"They definitely have unique ways to solving software problems," said Thomas Diffely, vice president of securities research and economics at Merrill Lynch & Co. Inc. "As software and technology becomes increasingly complex this is a strong advantage."

This is at least in part what motivates pundits to take the view that Russia has the potential to stake out a position similar to that of countries such as India and Israel. These countries have developed programming expertise that has attracted U.S. and European companies looking for contract workers, and also launched products and services used internationally. Some industry analysts speaking at the conference said they believe Russia has such a strong foundation of IT talent that it is only a matter of time before foreign companies knock on developers' doors as they have done in India and Israel.

However, Merrill Lynch's Diffely points out that Russia still must meet numerous challenges before truly competing with the likes of India. India maintains several advantages, including the lower cost of labor, more widespread use of English, aid from the government and the existing placement of myriad executives in U.S. companies.

Many Indians came to the U.S. and established themselves in high-profile positions at leading tech companies. These workers can now promote partnerships between U.S. and Indian firms and generate investment from abroad in Indian companies.

"There are not many Russian executives in U.S. companies at this time," Diffely said. "India has a heavy presence of business leaders here."

Nevertheless, some companies have been able to take advantage of the country's efforts to streamline regulations and protect IP. A number of Russian companies has helped spark the ongoing process of change by showing that businesses can operate in a transparent manner -- avoiding old practices of hiding revenue and assets -- and succeed. Heavy investment from Russia's wealthy oil sector fostered an initial cash influx in these companies and now foreign investors are also getting involved.

Moscow-based ru-Net Holdings Ltd. attracted capital from a number of foreign and Russian investors and has ended up as one of the country's biggest success stories. The holding company currently owns Ozon, the leading Russian e-tailer; Yandex, a search engine and portal; and, a company dedicated to attacking the global information services market.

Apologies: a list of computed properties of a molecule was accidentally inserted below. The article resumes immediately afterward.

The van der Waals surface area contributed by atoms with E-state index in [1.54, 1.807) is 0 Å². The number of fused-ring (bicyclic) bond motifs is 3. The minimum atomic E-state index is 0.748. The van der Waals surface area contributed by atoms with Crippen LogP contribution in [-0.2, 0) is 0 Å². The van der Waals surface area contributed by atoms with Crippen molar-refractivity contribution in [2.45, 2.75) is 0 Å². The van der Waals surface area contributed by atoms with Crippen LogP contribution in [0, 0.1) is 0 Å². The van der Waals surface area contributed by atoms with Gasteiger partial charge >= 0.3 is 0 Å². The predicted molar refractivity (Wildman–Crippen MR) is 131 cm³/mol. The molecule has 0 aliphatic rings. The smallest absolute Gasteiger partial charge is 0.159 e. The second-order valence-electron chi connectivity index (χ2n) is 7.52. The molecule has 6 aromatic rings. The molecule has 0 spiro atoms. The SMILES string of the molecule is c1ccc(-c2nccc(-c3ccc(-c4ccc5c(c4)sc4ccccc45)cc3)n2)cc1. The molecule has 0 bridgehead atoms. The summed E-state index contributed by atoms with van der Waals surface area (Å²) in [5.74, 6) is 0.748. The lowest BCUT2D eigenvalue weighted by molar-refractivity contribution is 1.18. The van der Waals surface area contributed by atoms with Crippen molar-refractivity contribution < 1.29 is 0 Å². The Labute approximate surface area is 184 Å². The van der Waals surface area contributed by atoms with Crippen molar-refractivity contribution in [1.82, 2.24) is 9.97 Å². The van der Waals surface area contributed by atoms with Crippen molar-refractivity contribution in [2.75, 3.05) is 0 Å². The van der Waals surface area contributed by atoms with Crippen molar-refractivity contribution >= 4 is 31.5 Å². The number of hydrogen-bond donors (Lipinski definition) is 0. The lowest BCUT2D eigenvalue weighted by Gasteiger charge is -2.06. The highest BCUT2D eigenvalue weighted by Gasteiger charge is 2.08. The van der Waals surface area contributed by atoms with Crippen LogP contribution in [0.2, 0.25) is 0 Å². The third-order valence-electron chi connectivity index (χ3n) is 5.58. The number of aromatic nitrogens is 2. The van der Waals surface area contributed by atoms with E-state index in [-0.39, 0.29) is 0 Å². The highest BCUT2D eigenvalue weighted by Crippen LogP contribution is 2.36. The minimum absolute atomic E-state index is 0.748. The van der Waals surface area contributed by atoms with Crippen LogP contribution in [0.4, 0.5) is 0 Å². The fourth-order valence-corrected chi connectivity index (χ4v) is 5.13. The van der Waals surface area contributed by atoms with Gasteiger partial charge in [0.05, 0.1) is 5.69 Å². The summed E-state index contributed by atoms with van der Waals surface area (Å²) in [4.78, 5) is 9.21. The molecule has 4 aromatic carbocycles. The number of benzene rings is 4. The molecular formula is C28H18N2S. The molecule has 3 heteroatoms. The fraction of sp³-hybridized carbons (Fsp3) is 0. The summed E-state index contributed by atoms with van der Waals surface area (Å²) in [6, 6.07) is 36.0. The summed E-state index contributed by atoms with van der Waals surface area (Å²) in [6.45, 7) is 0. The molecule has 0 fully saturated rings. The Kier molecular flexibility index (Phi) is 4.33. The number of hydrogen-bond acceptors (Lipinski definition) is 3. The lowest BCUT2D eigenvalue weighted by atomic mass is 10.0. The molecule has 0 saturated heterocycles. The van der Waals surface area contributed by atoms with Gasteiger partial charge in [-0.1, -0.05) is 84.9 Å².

"In Russia, you don't have the same level of competition as you do in America and don't have enormous marketing costs," said Victor Paul, advisor to the board of directors at ru-Net.

Paul believes ru-Net can reach break-even on profitability within the next 12 months due to the success of its Internet holdings. Ozon currently generates revenue selling Russian language books overseas at a high premium to expatriates, and Yandex's search technology stands as some of the industry's best. Prominent U.S. search engines such as Google Inc. have incorporated some of Yandex's work into their own search systems.

Information Business Systems Group (IBS) is also a shining star of Russia's burgeoning technology brigade. The company provides full- scale IT services, ranging from network design and installation to various consultancy services.

"The desire to get big investments and be on good terms with the government has been driving IT lately," said Eugene Peskin, vice president at IBS.

IBS could be the first Russian technology company to offer an IPO (initial public offering), sometime next year, either in Europe or the US, according to Peskin.

In addition to software and services, many of Russia's technology executives look for the server-driven data center market to explode in the country in coming years, and for a widespread adoption of the Linux operating system by the government.

Up to now, unconnected PCs populated companies and organizations in the consumer, business and government sectors, according to Eugene Shablygin, an executive at Moscow-based Jet Info Systems which focuses on implementing Unix-based data centers. Dell Computer Corp. stands as the leading PC supplier in a country that has rejected the need for large data centers or server-based computing models, he said.

In the early 1990s, Hewlett-Packard Co. set up a complex network to handle the Moscow Interbank currency exchange, and IBM Corp. designed a railway ticket reservation systems, he noted. But these two examples, stand as rarities in a country flooded with PCs and absent of servers.

Several competing companies want large Russian organizations to adopt a more networked approach to computing and believe this push could generate large amounts of revenue for systems integrators. If the emerging Russian data center companies can make headway in the back-end computing arena, they could be the biggest Russian success stories in the years ahead, Shablygin said.

Russia has a world-renowned tradition of fostering creative problem solvers with strong scientific backgrounds, conference panelists agreed. Though challenges remain, the country is starting to get right mix of foreign investment, infrastructure improvements and regulatory change, and is poised to play a role in international IT development.

BISNIS can be reached at and will have a collection of speeches and documents from the conference in the coming week.